// signal to start receiving bits from Apple II
     bitCount = 0;
     changeCount = 0;
     returnByte = B00000000;
   }
   void RECEIVINGBITS()
   {
     // ignore short "reset" transitions
     currentMicros = micros();
     if (changeCount % 2 == 1) {
       if ((currentMicros - lastMicros) > 70) {
         receivedBit = 1;
       } else {
         receivedBit = 0;
       }
       byteArray[7 - bitCount] = receivedBit;
       bitCount++;
     }
     changeCount++;
     if (bitCount == 8) { // got a BYTE
       receivedByte = arrayToByte(byteArray, 8);
       PROCESSBYTE( byte(receivedByte) );
       TIMEOUTCLOCK = millis();
     }
     lastMicros = currentMicros;
   }

=== Practical example SENDKEY

Read input from the keyboard, send each byte to GP2IO

20 1B FD    JSR   $FD1B	; wait for keyboard input, byte now in Accumulator
C9 9B       CMP   #$9B	; check for ESC
F0 0B       BEQ   $0812	; return on ESC
20 ED FD    JSR   $FDF0	; print byte to screen, local echo
09 80       ORA   #$80	; clear bit 7 (for "low" vs "high" ASCII, display purposes)
20 03 03    JSR   $0303	; send the byte to GP2IO (SENDBYTE)
4C 00 08    JMP   $0800	; repeat
60          RTS			; return on ESC

=== Processing Bytes on the GP2IO

The AVR starts in a null "standby" state, waiting for a "control" byte from the Apple II to set its function. Subsequent bytes after the function is set are the "message". The value of the first byte from the Apple determines the function according to this table:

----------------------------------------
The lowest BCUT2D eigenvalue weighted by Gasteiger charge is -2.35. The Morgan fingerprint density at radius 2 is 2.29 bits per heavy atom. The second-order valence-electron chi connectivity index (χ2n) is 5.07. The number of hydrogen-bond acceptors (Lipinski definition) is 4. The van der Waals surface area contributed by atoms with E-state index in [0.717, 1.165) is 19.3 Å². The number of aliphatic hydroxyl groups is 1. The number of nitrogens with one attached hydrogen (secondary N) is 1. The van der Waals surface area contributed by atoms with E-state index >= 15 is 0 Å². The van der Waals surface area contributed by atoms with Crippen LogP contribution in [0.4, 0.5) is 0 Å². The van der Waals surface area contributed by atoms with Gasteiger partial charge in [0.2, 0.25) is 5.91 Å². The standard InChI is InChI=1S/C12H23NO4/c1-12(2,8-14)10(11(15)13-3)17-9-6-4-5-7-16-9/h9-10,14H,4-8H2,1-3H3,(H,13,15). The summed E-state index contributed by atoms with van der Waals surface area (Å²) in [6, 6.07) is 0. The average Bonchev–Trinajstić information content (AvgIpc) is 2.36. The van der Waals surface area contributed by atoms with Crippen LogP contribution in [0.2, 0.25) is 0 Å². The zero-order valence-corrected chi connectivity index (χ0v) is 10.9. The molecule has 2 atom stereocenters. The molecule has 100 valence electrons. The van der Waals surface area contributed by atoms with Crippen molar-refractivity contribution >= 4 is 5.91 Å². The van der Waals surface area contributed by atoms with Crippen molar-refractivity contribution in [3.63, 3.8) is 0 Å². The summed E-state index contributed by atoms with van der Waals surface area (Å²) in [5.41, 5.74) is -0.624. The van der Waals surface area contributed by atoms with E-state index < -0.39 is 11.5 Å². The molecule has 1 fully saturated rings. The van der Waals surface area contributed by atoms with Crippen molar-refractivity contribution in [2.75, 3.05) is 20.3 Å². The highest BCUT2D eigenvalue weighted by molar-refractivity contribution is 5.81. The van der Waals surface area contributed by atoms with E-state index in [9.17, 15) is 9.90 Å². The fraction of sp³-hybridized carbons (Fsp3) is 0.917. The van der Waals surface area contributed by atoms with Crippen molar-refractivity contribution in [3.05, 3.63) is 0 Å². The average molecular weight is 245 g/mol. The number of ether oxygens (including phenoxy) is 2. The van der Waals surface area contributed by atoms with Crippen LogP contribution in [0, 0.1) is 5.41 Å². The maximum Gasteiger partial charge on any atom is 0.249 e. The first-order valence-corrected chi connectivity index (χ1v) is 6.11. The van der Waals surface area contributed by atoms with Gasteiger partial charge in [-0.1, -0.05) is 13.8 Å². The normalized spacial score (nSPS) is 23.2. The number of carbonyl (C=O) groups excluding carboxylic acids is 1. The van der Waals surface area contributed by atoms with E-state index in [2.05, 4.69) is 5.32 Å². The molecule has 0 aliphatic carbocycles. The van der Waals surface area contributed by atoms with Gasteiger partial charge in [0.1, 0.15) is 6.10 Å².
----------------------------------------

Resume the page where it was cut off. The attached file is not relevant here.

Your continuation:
$01		Sets the RGB LED on the GP2IO to the color value of the next three bytes, in order Red, Green and Blue. Requires 3 byte message
    
    $02		Sets the RGB LED to white, intensity based on the 1 byte message that follows (0-255).
    
    $04		Write the following message to an internal buffer, for retrieval later.	First byte is message length (0-255 bytes follow)
    
    $08		Write the following message to UART serial (buffered). First byte is message length (0-255 bytes follow)
    
    $10		Write the following 8 bytes to I2C bus. For the demo, this is connected to either an 8x8 LED matrix or a 4 character 7-segment display. Requires 8 byte message. 
    
    $20		SPI (not yet implemented)
    
    $40		Query the buffer. Triggers the AVR to respond with one byte, containing the length of the current buffer. 
    
    $80		Send the buffer. Triggers the AVR to respond with the first N bytes of the buffer, where N is the byte following the $80 trigger.
    
    $00		Debug mode. At the moment, simply echoes the bytes received from the Apple side into the serial buffer, and prints them to USB serial out. Also sends one byte from the GP2IO buffer to the Apple whenever the APPLECTS signal (Annunciator 2) goes high.

Each function, as outlined, expects a certain number of bytes per message. For example, to set an RGB LED requires three bytes - one each for Red, Green, and Blue values, plus the first $01 byte to set the function, for a total of four.

The AVR then shuttles those bytes to the proper output, sends results back to the Apple, or waits for further instruction.